Methods

Containment

To assist in managing against the spread of invasive tunicate species to non-infested waters, Fisheries and Oceans Canada (DFO), in collaboration with the aquaculture industry, has restrictions in place to prevent the transfer of product within, or into, PEI from tunicate infested waters. In support of this licensing requirement, all waters within the province infested with invasive tunicates are designated as “restricted waters” (Figure 2).

With cooperation of the aquaculture industry, protocols governing the movement of product from restricted waters were developed. The application of the licensing requirement and protocols has been effective in reducing the spread of invasive tunicate species to non-infested areas. This approach has been instrumental in restricting the most problematic species, the vase tunicate, to the northern and southeastern area of the province.

Aquaculture Collaborative Research and Development Program (ACRDP) Fact Sheet Issue 6
Figure 1

The four invasive tunicate species found in PEI. From left to right: the clubbed tunicate (Styela clava), violet tunicates (Botrylloides violaceus), golden star tunicates (Botryllus schlosseri), and vase tunicate (Ciona intestinalis)

Mitigation

A variety of technological innovations were produced from this project to enable mussel producers to effectively manage their crops against nuisance tunicates. Equipment was developed and improved upon by industry to reduce the impact of invasive tunicates, specifically the clubbed tunicate (S. clava) and the vase tunicate (C. intestinalis), on mussel crops. Many of the technologies developed in eastern PEI for C. intestinalis have involved the use of a machine that employed multiple high-pressure nozzles to wash off or pierce the fouling tunicates (Figure 3). Since these physical-based techniques were less effective on the clubbed tunicate, chemical-based technologies were developed. One such treatment involved the delivery of a lime solution to mussel socks infested with S. clava. These technologies, used mainly in the March Water area of Malpeque Bay, also attempted to reduce the amount of lime entering the environment by incorporating a lime recovery system into the design.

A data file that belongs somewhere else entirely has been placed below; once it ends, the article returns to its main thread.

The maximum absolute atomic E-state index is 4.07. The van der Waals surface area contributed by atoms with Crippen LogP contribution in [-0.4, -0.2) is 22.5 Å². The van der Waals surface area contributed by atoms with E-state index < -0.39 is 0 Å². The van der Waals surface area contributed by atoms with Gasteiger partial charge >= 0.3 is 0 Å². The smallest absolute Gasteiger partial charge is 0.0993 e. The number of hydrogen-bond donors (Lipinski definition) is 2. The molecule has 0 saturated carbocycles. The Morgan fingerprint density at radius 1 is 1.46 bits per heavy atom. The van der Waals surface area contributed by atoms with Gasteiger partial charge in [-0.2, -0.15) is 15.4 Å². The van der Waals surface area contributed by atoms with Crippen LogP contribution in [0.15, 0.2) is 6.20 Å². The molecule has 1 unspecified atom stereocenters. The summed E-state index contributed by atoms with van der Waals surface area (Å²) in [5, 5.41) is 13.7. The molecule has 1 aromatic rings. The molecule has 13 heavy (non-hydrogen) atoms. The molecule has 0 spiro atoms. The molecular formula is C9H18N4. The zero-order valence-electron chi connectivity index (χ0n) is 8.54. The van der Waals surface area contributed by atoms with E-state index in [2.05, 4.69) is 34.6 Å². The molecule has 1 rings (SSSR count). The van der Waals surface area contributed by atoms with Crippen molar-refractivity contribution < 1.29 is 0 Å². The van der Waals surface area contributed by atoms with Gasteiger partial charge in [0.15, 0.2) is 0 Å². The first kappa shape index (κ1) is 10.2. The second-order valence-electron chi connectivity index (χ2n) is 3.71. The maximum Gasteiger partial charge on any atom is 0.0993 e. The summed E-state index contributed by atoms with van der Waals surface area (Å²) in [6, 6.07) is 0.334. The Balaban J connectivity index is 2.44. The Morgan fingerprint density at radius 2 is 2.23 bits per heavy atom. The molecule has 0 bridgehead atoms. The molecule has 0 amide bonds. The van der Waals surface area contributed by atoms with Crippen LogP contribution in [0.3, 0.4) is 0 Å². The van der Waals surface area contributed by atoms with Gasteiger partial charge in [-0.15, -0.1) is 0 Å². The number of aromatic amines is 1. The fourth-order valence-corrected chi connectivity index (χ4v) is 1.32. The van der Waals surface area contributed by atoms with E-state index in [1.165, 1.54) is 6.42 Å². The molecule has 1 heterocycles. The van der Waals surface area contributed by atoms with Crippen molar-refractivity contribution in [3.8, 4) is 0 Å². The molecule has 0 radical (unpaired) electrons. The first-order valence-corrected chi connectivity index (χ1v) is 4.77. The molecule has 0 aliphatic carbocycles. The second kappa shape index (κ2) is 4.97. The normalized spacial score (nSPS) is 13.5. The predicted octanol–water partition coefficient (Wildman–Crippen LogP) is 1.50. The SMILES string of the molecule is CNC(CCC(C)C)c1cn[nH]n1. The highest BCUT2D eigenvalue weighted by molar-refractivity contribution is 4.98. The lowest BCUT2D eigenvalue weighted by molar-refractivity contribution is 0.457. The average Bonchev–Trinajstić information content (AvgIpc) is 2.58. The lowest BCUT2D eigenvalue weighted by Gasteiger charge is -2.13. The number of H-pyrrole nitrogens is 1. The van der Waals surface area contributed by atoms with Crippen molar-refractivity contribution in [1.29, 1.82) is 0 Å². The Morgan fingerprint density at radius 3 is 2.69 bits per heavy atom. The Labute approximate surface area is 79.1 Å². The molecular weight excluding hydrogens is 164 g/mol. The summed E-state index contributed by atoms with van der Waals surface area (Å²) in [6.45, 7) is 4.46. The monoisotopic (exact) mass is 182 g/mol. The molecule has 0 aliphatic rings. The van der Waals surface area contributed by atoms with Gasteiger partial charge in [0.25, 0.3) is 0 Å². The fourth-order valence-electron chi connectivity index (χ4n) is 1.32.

The effectiveness and feasibility of newly developed treatment techniques from this project were assessed through a joint project between Fisheries and Oceans Canada and the Atlantic Veterinary College (AVC) to investigate new farm management practices. A study was conducted in 2008-2009 with a grower in St. Mary's Bay to determine the timing of optimal treatment for the highpressure wash. Preliminary data from this area suggested that sock treatments starting in mid-July and followed by two additional treatments, three and six weeks later, resulted in higher mussel productivity. For the purposes of this fact sheet, data on the untreated socks (control) and on the treated socks (using the optimal treatment strategy of three applications beginning in mid-July) will be presented. A total of eight socks were sampled from the untreated control socks and the treated socks, in both the fall and spring after treatments had been applied. These socks were evaluated for tunicate fouling, by weight, and mussel density.